May 29, 2012 at 12:41 pm
By Stacey L. Bradford
Although Americans are learning to depend less on credit, card use increases during the summer because of vacations and seasonal purchases. Stay disciplined in your spending with these guidelines.
1. Don’t Max Out Your Cards “It’s the biggest mistake,” says John Ulzheimer, president of consumer education for SmartCredit.com. “It’s almost as damaging to your credit score as making a late payment.” Maxing out your cards increases your credit utilization ratio (the amount you spend versus your line of credit). To maintain a high credit score you need a ratio of less than 30%—it’s part of the category that makes up -nearly one-third of your score.
Even if you pay off your balance each month, the amount you charge still matters. That’s because card issuers typically report your usage to credit bureaus on a monthly basis—and since everyone is on different payment cycles, you can’t assume you will have had the chance to make a payment. If you apply for a mortgage or auto loan while temporarily carrying a big balance, the lender may see it.
2. Rotate Usage Sorry, but locking cards in a drawer will not improve your finances. You actually need to use them on a regular basis—at least once every six months—to keep accounts current. Let them collect dust and you run the risk of your bank canceling your card.
3. Think Twice Before You Cancel A card that is canceled—either by you or the issuer—can be bad for your score. It decreases your credit utilization ratio, says Beverly Harzog, credit card expert with Credit.com. A closed account also decreases the average age of your credit history, which is 15% of your score.
While there’s no ideal number of cards to own, most people stick with three to five main cards like Visa, MasterCard or American Express. If you’re unhappy with a card—say, the annual fee is too high—it’s okay to replace it with a more advantageous one. (Swapping it for another card helps maintain your credit utilization ratio.) Just don’t get in the habit of opening and closing accounts.
4. Forgo Cash Advances “Don’t use your credit card to get cash unless it’s a life-or-death situation,” Harzog says. A cash advance generally incurs a fee and also has no grace period—the issuer immediately starts charging a high interest rate on your transaction, she explains.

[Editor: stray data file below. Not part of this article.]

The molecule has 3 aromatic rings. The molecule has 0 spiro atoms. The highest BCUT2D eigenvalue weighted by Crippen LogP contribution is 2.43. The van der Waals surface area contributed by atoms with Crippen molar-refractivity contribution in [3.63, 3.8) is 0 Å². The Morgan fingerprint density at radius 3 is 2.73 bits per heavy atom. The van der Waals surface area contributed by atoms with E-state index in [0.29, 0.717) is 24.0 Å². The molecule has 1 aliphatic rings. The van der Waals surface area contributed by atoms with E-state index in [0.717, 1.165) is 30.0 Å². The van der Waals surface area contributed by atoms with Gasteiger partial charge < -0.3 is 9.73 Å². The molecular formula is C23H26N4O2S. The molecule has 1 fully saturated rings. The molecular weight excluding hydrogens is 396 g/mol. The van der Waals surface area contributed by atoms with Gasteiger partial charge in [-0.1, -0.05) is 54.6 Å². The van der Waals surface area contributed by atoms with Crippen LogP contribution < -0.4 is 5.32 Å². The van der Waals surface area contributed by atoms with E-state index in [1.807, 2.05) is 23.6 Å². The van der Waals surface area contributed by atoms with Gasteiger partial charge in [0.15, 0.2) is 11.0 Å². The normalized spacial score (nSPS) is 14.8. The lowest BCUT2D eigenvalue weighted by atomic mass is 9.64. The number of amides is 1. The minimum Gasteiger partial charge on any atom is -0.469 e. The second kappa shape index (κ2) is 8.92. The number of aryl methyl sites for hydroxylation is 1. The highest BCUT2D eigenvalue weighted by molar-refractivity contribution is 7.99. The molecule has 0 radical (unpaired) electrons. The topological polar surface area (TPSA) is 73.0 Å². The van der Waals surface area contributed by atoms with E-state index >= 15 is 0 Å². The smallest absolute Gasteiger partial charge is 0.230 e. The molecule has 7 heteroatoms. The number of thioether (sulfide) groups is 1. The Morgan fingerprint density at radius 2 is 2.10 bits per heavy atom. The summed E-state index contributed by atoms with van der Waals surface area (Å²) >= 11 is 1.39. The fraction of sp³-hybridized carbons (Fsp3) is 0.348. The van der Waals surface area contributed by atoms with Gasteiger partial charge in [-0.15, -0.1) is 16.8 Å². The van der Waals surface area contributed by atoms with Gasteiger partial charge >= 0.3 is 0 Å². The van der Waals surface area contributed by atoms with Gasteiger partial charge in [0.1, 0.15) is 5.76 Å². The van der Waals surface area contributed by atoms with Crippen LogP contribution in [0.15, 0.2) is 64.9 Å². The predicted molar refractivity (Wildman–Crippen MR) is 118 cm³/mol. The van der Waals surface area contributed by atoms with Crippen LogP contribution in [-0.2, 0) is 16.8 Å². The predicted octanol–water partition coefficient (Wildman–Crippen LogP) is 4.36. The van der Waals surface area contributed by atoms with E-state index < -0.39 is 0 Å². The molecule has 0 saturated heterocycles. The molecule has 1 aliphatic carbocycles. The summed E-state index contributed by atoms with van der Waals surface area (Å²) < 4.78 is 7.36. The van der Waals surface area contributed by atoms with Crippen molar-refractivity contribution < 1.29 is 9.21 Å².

5. Automate Payments The most important thing you can do to maintain a healthy credit score is pay your bills on time. (Your payment history makes up 35% of your score.) Set up automatic payments from your checking account. If you’re worried about not having enough to cover the balance, arrange for email reminders from your bank or credit card issuer. Never let that due date slide.
One Card Does Not Fit All
Consider: Small Business Cards
You don’t have to run a company to qualify. Anyone who charges client dinners and work expenses can apply. Small business cards may keep your credit utilization ratio low: Issuers may not report balances to the credit bureaus unless you default on payments, says Ulzheimer.
Beware: Reward Cards
As attractive as reward cards sound—earn 1% cash back on every purchase!—they’re best suited for people who pay off balances monthly, since interest rates can easily exceed 20%. “Carrying a balance with an excessive interest rate negates the value of the rewards,” says Harzog.
Avoid: Store Cards
Although 15% off your purchase may sound tempting, you’re better off declining. Retailer cards typically have low credit limits, so a small shopping spree could push your credit utilization ratio too high. Store cards also tend to have interest rates hovering around 20%, so an unpaid balance nullifies your discount, says Ulzheimer.
Financial expert Stacey L. Bradford is an award-winning journalist and author. When she isn’t writing, she’s busy teaching her kids the value of a dollar.
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